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Do accountants have a future?
The robots are coming, but the big question is, will they be taking your accountancy job?
That was the question PQ magazine recently tried to get the experts to answer at ‘The Future of Accountancy: Success in a changing world’ conference, held jointly with London South Bank University.
The answer that came back from a whole plethora of speakers was ‘your jobs are safe’ – for now!
There were, however, some caveats. Delegates were told that tomorrow’s accountants would need to have stronger ‘softer skills’. And the profession itself will also need to raise its game, and may even have to work more closely to see off the threat.
Alan Hatfield, ACCA executive director, strategy and development, opened the conference. For him, there is little doubt that artificial intelligence will take over more and more of the mundane accountancy tasks. But he felt AI also provides a unique opportunity for the profession to re-imagine and improve both business and investment decisions.
Hatfield stressed that an accountant’s technical and ethical skills remain, and will continue to remain, at the heart of what makes accountants so employable.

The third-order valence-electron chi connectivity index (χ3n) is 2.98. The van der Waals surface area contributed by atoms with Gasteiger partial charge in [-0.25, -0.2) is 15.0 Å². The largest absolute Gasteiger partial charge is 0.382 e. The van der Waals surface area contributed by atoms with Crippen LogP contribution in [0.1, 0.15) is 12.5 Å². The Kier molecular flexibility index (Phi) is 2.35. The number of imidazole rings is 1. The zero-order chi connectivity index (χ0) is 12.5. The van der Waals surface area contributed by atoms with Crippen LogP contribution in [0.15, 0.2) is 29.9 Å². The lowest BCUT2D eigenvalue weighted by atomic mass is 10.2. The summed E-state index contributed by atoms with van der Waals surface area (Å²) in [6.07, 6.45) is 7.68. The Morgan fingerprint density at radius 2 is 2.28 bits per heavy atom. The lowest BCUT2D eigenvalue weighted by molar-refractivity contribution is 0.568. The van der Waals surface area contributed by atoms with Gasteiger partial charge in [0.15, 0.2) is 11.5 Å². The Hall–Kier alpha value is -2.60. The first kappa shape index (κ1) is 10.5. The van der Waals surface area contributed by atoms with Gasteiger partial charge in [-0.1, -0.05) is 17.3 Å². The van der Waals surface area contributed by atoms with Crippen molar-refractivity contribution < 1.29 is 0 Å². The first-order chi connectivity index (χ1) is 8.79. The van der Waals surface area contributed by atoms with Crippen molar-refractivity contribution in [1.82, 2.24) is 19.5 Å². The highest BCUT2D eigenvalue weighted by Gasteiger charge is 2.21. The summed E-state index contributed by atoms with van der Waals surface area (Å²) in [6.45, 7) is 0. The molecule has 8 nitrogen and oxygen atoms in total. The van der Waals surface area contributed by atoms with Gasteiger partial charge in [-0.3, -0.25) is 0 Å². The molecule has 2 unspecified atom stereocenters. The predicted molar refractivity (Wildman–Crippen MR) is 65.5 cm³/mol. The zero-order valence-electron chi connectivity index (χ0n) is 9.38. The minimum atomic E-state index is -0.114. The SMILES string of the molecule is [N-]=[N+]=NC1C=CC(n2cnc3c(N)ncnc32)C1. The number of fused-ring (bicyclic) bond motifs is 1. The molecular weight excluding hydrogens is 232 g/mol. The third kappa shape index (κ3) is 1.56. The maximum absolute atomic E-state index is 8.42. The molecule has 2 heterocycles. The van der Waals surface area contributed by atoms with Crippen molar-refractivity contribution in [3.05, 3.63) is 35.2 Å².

But change, particularly in the digital world, is happening fast, and he expects it to go faster still.
PQs need to have the mindset to cope with this, and Hatfield said ACCA research has found its PQs are ready for this ever-changing environment and even energised by it. “To them the future looks rightly exciting,” he said.
However, the successful accountant will need soft skills to get to the top. Hatfield said that sometimes these soft skills “are really the hard skills”. He felt perhaps it was time to really talk about them as ‘professional skills’.
The ACCA has said that to succeed future accountants will have to demonstrate seven qualities (they call them quotients). Among these are emotional intelligence, creativity and vision.
Hatfield pointed us to what HP inc’s Mark Anderson, regional head of finance, Asia Pacific and Japan, said tomorrow’s accountant need to look like: “I’m looking for the finance professional who can predict the future, not describe history. Those who can consult with business as opposed to just provide data to the business. I’m looking for finance professionals who are people leaders, not followers, and who will be strategists, not technical tacticians.”
CIMA’s executive vice president academics, Noel Tagoe, said the future of finance is already here, just unevenly distributed.
For him, successful accountants of tomorrow will need to have an end-to-end view of their company. This is what will make them indispensible to the CEO.
He felt the profession needed to work together to maintain its relevance. But for Tagoe there is no doubt that there will be a future for accountants. “Most people in the know see it that way,” he said.
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